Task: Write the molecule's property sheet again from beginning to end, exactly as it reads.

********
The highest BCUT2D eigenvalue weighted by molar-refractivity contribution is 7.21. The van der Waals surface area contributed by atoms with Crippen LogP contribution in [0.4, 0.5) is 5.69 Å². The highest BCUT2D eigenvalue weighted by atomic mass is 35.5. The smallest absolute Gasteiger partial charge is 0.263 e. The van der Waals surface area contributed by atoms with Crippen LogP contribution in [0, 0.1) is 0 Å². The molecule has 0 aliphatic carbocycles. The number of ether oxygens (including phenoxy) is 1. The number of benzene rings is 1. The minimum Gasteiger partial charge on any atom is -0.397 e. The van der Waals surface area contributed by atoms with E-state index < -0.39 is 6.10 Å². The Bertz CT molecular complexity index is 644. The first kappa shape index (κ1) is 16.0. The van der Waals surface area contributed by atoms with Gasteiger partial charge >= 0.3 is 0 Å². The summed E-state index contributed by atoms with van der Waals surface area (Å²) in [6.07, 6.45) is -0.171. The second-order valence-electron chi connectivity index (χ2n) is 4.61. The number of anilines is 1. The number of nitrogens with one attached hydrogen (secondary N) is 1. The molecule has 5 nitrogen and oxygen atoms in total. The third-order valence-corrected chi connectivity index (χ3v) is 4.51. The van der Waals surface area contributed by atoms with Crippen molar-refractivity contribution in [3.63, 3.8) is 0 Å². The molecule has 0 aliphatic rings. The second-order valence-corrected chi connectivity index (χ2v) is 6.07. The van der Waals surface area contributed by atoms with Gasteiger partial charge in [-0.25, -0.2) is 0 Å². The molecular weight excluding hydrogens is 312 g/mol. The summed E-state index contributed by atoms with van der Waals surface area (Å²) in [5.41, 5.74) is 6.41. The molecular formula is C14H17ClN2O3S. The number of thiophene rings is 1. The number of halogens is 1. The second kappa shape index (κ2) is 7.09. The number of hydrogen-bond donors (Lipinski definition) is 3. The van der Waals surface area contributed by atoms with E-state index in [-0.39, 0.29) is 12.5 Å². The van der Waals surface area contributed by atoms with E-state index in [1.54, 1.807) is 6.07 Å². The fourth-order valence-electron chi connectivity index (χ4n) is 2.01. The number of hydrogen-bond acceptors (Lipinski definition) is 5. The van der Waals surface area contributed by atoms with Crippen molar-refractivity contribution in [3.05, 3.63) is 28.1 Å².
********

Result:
The highest BCUT2D eigenvalue weighted by molar-refractivity contribution is 7.21. The van der Waals surface area contributed by atoms with Crippen LogP contribution in [0.4, 0.5) is 5.69 Å². The highest BCUT2D eigenvalue weighted by atomic mass is 35.5. The smallest absolute Gasteiger partial charge is 0.263 e. The van der Waals surface area contributed by atoms with Crippen LogP contribution in [0, 0.1) is 0 Å². The molecule has 0 aliphatic carbocycles. The number of ether oxygens (including phenoxy) is 1. The number of benzene rings is 1. The minimum Gasteiger partial charge on any atom is -0.397 e. The van der Waals surface area contributed by atoms with E-state index < -0.39 is 6.10 Å². The Bertz CT molecular complexity index is 644. The first kappa shape index (κ1) is 16.0. The van der Waals surface area contributed by atoms with Gasteiger partial charge >= 0.3 is 0 Å². The summed E-state index contributed by atoms with van der Waals surface area (Å²) in [6.07, 6.45) is -0.171. The second-order valence-electron chi connectivity index (χ2n) is 4.61. The number of anilines is 1. The number of nitrogens with one attached hydrogen (secondary N) is 1. The molecule has 5 nitrogen and oxygen atoms in total. The third-order valence-corrected chi connectivity index (χ3v) is 4.51. The van der Waals surface area contributed by atoms with Crippen molar-refractivity contribution in [3.63, 3.8) is 0 Å². The molecule has 0 aliphatic rings. The second-order valence-corrected chi connectivity index (χ2v) is 6.07. The van der Waals surface area contributed by atoms with Gasteiger partial charge in [-0.25, -0.2) is 0 Å². The molecular weight excluding hydrogens is 312 g/mol. The summed E-state index contributed by atoms with van der Waals surface area (Å²) in [5.41, 5.74) is 6.41. The molecular formula is C14H17ClN2O3S. The number of thiophene rings is 1. The number of halogens is 1. The second kappa shape index (κ2) is 7.09. The number of hydrogen-bond donors (Lipinski definition) is 3. The van der Waals surface area contributed by atoms with E-state index in [-0.39, 0.29) is 12.5 Å². The van der Waals surface area contributed by atoms with E-state index in [1.54, 1.807) is 6.07 Å². The fourth-order valence-electron chi connectivity index (χ4n) is 2.01. The number of hydrogen-bond acceptors (Lipinski definition) is 5. The van der Waals surface area contributed by atoms with Crippen molar-refractivity contribution in [3.05, 3.63) is 28.1 Å².